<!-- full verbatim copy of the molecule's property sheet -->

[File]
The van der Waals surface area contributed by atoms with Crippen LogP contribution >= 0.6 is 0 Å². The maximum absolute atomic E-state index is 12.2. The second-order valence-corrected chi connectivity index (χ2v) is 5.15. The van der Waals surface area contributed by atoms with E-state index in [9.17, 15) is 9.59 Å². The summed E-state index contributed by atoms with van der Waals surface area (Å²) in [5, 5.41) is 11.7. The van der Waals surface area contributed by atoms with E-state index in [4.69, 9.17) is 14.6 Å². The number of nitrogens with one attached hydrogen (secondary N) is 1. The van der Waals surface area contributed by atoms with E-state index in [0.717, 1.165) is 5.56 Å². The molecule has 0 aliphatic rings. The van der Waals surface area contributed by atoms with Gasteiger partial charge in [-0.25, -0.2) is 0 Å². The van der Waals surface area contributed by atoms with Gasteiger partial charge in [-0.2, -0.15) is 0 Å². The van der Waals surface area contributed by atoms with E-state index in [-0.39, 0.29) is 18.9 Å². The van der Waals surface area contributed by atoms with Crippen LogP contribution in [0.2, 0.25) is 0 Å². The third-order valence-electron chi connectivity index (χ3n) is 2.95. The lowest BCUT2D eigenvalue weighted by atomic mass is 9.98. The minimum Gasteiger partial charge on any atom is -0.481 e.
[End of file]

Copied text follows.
The van der Waals surface area contributed by atoms with Crippen LogP contribution >= 0.6 is 0 Å². The maximum absolute atomic E-state index is 12.2. The second-order valence-corrected chi connectivity index (χ2v) is 5.15. The van der Waals surface area contributed by atoms with E-state index in [9.17, 15) is 9.59 Å². The summed E-state index contributed by atoms with van der Waals surface area (Å²) in [5, 5.41) is 11.7. The van der Waals surface area contributed by atoms with E-state index in [4.69, 9.17) is 14.6 Å². The number of nitrogens with one attached hydrogen (secondary N) is 1. The van der Waals surface area contributed by atoms with E-state index in [0.717, 1.165) is 5.56 Å². The molecule has 0 aliphatic rings. The van der Waals surface area contributed by atoms with Gasteiger partial charge in [-0.25, -0.2) is 0 Å². The van der Waals surface area contributed by atoms with Gasteiger partial charge in [-0.2, -0.15) is 0 Å². The van der Waals surface area contributed by atoms with E-state index in [-0.39, 0.29) is 18.9 Å². The van der Waals surface area contributed by atoms with Crippen LogP contribution in [0.2, 0.25) is 0 Å². The third-order valence-electron chi connectivity index (χ3n) is 2.95. The lowest BCUT2D eigenvalue weighted by atomic mass is 9.98. The minimum Gasteiger partial charge on any atom is -0.481 e.